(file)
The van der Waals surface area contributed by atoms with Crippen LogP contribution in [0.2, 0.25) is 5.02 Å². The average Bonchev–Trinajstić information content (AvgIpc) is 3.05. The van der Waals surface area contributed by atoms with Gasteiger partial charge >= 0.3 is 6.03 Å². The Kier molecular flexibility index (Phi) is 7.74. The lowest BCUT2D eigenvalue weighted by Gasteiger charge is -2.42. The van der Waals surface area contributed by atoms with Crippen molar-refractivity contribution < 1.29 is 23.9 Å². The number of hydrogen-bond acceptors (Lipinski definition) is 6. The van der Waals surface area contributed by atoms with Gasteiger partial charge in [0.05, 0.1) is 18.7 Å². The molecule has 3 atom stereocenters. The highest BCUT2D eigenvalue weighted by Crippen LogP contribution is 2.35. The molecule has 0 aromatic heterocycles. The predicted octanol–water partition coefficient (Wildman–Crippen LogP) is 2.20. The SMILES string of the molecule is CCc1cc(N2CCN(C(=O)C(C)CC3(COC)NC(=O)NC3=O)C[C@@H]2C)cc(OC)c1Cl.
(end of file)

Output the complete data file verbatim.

The van der Waals surface area contributed by atoms with Crippen LogP contribution in [0.2, 0.25) is 5.02 Å². The average Bonchev–Trinajstić information content (AvgIpc) is 3.05. The van der Waals surface area contributed by atoms with Gasteiger partial charge >= 0.3 is 6.03 Å². The Kier molecular flexibility index (Phi) is 7.74. The lowest BCUT2D eigenvalue weighted by Gasteiger charge is -2.42. The van der Waals surface area contributed by atoms with Crippen molar-refractivity contribution < 1.29 is 23.9 Å². The number of hydrogen-bond acceptors (Lipinski definition) is 6. The van der Waals surface area contributed by atoms with Gasteiger partial charge in [0.05, 0.1) is 18.7 Å². The molecule has 3 atom stereocenters. The highest BCUT2D eigenvalue weighted by Crippen LogP contribution is 2.35. The molecule has 0 aromatic heterocycles. The predicted octanol–water partition coefficient (Wildman–Crippen LogP) is 2.20. The SMILES string of the molecule is CCc1cc(N2CCN(C(=O)C(C)CC3(COC)NC(=O)NC3=O)C[C@@H]2C)cc(OC)c1Cl.